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In college, I had a classmate who, almost every day, would talk about the list of tuning mods he had planned for his car. Sometimes, he’d talk about his plans to order some sweet JDM parts from Honda’s in-house aftermarket division, Mugen, and you can’t imagine how much it drove me up the walls.

I didn’t begrudge the guy his daydream, but what I couldn’t take was the way he pronounced it “Myu-gen” instead of “Moo-gen,” adding in a phantom Y sound that has no place in the Japanese word for “without limits.”

But hey, a lot of people in the U.S. mispronounce it that way, and can you blame them? Pronouncing foreign words can be tricky, which is why there’s now a video which will teach you the correct way to pronounce the names of all of Japan’s major car makers. And, once you’ve mastered them all, we’ll even explain what they mean.

Before we get to the video itself, here’s a quick and simple guide to how to pronounce vowel sounds in Japanese:

A as in “father”
E as in “every”
I as in the last vowel sound in “macaroni”
O as in “only”
U as in the middle part of “soon”, but a bit shorter

So, let’s see that in action with a native speaker in this video from Mighty Car Mods.

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But now that we know how to say them, what do they mean?

Nissan / 日産

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Nissan’s name is pretty straightforward. The kanji 日 means “sun,” but is also the first character in what the Japanese people call their county, Nihon/日本. Combine that with san, meaning “production,” and Nissan’s name essentially works out to “Japanese-made.”

Subaru / スバル

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Like a lot of Japanese car manufacturers, Subaru chooses to write its name in phonetic katakana instead of kanji, giving it a modern, technological feel. If you were to render Subaru in kanji, it’d come out as 昴, the Pleiades, the group of stars also known as the Seven Sisters, all of which appear as part of the Subaru logo.

Mitsubishi / 三菱

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Linguistically, you could debate whether the bishi portion should be translated as “caltrop” or “diamond.” Mitsubishi itself prefers the latter, which would make its name literally “three diamonds,” which are exactly what make up the company’s emblem.

Suzuki / 鈴木

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Suzuki also opts for all katakana, and bears the same name as company founder Michio Suzuki, who began his business by building automated weaving looms. One of the most common names in Japan, Suzuki literally means “Bell Tree,” giving it a vague but refined ring.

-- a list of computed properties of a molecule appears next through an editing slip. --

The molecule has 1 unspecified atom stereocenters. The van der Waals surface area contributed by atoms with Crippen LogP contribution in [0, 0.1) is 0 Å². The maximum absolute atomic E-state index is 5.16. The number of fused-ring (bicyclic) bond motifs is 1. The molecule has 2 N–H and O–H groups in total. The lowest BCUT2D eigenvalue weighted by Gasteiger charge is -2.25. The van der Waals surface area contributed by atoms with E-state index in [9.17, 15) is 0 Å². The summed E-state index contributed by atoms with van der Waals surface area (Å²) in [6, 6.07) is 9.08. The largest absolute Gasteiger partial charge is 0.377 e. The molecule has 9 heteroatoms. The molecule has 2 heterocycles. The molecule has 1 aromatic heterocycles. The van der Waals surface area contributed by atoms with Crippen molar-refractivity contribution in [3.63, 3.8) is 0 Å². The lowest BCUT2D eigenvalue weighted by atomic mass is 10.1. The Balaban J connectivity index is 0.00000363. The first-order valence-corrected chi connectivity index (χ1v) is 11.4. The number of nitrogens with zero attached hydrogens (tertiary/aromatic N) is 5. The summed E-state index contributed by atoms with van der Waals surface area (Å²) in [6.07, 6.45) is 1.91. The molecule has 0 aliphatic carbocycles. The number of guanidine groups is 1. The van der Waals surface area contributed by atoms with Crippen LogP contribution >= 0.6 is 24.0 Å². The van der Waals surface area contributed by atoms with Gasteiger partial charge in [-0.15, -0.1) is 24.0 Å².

Toyota / トヨタ

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Similar to Suzuki, Toyota started out in looms, and has a name that’s almost the same as that of founder Kiichiro Toyoda, whose surname means “fertile farm field.”

The automotive division eventually decided to switch to a katakana name, and changing the last syllable from a “da” to a “ta” knocked two trailing brush strokes off when writing the name, giving it better visual balance and an auspicious eight-stroke count.

Honda / 本田 / ホンダ

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Honda seems to go back and forth as to whether it wants to write its name in katakana or kanji. Either way, though, the origin is founder and motorsports enthusiast Soichiro Honda, and means “original field” or “main field.”

Lexus / レクサス

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So how did a Japanese company end up with an L in its name, when the Japanese language doesn’t even have that sound? The answer is that Lexus didn’t start in Japan, or even exist there until 2005. Parent company Toyota established the marque with the aim of taking on high-end rivals such as Mercedes-Benz and BMW, with a specific eye on succeeding in the American market. Competing theories say the moniker is either a blend of “luxury” and “elegance,” or code for “luxury exports to the U.S.

Daihatsu / ダイハツ

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In contrast to the English background to Lexus’, Daihatsu’s name is as Japanese as can be. The company was originally known as Osaka Hatsudouki, written in kanji as 大阪発動機 and meaning “Osaka Motors,” as a tip of the hat to the city where the compact automaker is headquartered. Cherry-picking the 大 from Osaka, which can also be pronounced “dai,” and the 発 from Hatsudouki gave the company the much shorter name Daihatsu.

Mazda / マツダ

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Finally, Mazda has just about the most complicated name on this list, so much so that there’s even room for debate on whether or not the company’s in-house pronunciation itself is accurate.

The company was founded by Jujiro Matsuda, who has a fairly ordinary Japanese family name meaning “field of pines.” However, when rendering the automaker’s name in English, the decision was made to change Matsuda to Mazda, inspired by the Zoroastrian god of light and wisdom, Ahura Mazda.

But while the company’s English spelling was changed, its pronunciation, at least in Japan, never was. So while “Mazda” is written on the side of the corporate headquarters in Hiroshima, everyone in Japan still calls the company “Matsuda” in conversation, with a hard T and noticeable U.

So which is it, field of pines or god of light? We’re going to dodge the judgment and say it’s both. After all, a connection to sunshine and scenery seems like a pretty good fit for the company behind the world’s most popular convertible.

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Video source: Autoblog
Top image: YouTube
Insert images: YouTube, Nissan, Car Sensor, Goo, Minkara, Toyota Cars 2015, Minkara (2), Lexus, FC2, RocketNews24